Scenes From Last Night's The Digital Wild, BLXPLTN Show at The Grotto.

In a word, Fort Worth bar-cum-venue The Grotto is best described as “intimate” — especially when compared to Dallas venue The Prophet Bar, where we caught Hawthorne Heights on Wednesday night.

But, even despite the scant crowd at last night's show in the venue when Fort Worth's Tidals kicked things off with its “future punk doom dub,” the simple surroundings proved to be pretty damn hip.

And, truly, the whole night played out like a kind of roller coaster of emotions.

Austin's The Digital Wild, used its headlining set to really show those in attendance what “trip-rock” really means. The band's sound is both loud and heavy, while at the same time retaining a meaningful, ethereal quality. Two songs in, the band played one of its more popular numbers, “I Love You,” and, from there, it was hard to know whether to cry or to be angry at whoever must have hurt these poor souls bad enough to write a song like this. In either scenario, dancing around like a drunken gypsy seemed to be the appropriate response from those who made it out to the show.

And that was a beautiful thing — especially following the rambunctious nature of BLXPLTN's set.

Before we go on, just know this: BLXPLTN is a punk rock band that's all about jamming out its political and social frustrations in front of the rest of the world. Its futuristic sound makes use of electric drums in a way that's both hostile and provocative in a “You're alive; get your ass up and do something!” sense. The 30 or so in the crowd really seemed to be into it, too: Everybody was on their feet, fists held belligerently in air.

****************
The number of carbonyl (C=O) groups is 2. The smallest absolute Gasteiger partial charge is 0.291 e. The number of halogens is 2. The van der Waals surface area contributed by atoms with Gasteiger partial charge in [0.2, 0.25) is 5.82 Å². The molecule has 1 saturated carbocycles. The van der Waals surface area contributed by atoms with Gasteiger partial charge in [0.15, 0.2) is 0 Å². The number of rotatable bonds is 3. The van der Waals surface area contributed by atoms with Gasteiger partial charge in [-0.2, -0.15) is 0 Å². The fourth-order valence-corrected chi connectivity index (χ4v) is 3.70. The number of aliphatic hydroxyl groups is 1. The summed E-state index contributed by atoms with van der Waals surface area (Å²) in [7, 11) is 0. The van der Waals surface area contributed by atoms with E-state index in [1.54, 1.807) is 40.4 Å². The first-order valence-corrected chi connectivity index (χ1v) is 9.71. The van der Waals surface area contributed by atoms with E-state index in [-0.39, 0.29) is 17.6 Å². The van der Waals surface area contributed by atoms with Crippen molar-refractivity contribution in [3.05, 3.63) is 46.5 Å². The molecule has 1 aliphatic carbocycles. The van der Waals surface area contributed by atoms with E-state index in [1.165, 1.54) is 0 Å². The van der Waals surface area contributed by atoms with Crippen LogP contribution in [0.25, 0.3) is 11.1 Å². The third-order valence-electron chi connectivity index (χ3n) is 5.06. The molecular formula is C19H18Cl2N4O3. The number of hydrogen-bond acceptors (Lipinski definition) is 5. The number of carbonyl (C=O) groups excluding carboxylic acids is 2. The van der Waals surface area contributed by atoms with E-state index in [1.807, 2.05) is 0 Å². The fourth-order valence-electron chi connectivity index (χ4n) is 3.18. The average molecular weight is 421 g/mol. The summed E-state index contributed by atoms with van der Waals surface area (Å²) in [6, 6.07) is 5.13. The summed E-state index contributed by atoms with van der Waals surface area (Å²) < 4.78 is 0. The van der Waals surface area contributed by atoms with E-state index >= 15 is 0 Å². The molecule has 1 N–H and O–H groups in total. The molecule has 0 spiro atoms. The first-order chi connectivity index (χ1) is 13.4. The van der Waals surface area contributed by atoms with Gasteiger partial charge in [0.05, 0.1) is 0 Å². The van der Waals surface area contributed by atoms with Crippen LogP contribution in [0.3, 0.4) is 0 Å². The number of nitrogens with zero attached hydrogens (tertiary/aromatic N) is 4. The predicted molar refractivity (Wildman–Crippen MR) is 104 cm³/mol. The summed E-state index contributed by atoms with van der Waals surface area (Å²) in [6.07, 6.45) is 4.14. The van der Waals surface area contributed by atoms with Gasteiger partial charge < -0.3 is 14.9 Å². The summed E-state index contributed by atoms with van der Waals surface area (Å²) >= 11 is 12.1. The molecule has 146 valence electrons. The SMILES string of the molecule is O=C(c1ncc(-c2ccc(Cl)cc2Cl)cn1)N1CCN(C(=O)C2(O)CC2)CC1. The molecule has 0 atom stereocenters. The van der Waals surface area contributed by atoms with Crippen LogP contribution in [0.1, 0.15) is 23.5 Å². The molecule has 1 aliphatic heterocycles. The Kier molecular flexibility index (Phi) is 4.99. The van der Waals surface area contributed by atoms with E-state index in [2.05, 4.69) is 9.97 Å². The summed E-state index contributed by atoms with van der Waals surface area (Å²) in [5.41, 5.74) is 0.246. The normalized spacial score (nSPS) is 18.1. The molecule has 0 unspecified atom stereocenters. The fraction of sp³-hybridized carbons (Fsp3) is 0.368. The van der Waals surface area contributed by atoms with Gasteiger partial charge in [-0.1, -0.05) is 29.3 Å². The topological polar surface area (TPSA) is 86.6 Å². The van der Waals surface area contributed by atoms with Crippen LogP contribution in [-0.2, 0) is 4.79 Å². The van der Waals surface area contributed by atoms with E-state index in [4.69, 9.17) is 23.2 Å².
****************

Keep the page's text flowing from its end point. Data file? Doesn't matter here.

After the set the band's bassist Jonathan Horstmann told us he felt especially loved this performance: “Austin people take it for granted because there's so much music and so much good music, that crowds don't really get into it,” he told us. “They're just like, 'Yeah, that was really cool and now I'm gonna see something else really cool.' Whereas, here in the Dallas area, it feels like people really appreciate the music. That's not to say that they don't in Austin, but it's vibrant, it's alive, and people seem excited about it in a different way.”

And that we were.

Sometimes, a small and intimate show is a nice change of pace. It can be just what you needed, like a bowl of hot soup on a cold Winter day — or, well, something like that. And this is especially true when the performers onstage really make you feel like you're seeing something truly unique and/or manage to take you on some sort of emotional journey.

Last night, we're happy to report, that emotional exchange indeed went both ways.
















All photos by Lauren Rushing.

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